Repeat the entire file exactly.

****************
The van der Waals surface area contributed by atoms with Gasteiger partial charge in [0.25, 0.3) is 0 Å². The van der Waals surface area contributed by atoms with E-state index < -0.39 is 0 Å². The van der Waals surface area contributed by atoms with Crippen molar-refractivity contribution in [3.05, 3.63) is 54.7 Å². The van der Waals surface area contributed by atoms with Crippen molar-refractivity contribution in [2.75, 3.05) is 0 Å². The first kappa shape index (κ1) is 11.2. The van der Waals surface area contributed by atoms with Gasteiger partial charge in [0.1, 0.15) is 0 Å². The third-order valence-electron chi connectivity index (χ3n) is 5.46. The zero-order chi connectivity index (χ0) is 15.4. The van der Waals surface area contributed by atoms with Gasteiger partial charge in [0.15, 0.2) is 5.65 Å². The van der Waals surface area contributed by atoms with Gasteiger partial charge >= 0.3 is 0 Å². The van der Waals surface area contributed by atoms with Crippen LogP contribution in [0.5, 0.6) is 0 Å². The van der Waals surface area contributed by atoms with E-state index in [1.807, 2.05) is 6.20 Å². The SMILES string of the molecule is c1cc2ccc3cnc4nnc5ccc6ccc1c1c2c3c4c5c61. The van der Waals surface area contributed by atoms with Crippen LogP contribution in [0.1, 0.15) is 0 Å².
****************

The van der Waals surface area contributed by atoms with Gasteiger partial charge in [0.25, 0.3) is 0 Å². The van der Waals surface area contributed by atoms with E-state index < -0.39 is 0 Å². The van der Waals surface area contributed by atoms with Crippen molar-refractivity contribution in [3.05, 3.63) is 54.7 Å². The van der Waals surface area contributed by atoms with Crippen molar-refractivity contribution in [2.75, 3.05) is 0 Å². The first kappa shape index (κ1) is 11.2. The van der Waals surface area contributed by atoms with Gasteiger partial charge in [0.1, 0.15) is 0 Å². The third-order valence-electron chi connectivity index (χ3n) is 5.46. The zero-order chi connectivity index (χ0) is 15.4. The van der Waals surface area contributed by atoms with Gasteiger partial charge in [0.15, 0.2) is 5.65 Å². The van der Waals surface area contributed by atoms with Gasteiger partial charge >= 0.3 is 0 Å². The van der Waals surface area contributed by atoms with Crippen LogP contribution in [0.5, 0.6) is 0 Å². The van der Waals surface area contributed by atoms with E-state index in [1.807, 2.05) is 6.20 Å². The SMILES string of the molecule is c1cc2ccc3cnc4nnc5ccc6ccc1c1c2c3c4c5c61. The van der Waals surface area contributed by atoms with Crippen LogP contribution in [0.1, 0.15) is 0 Å².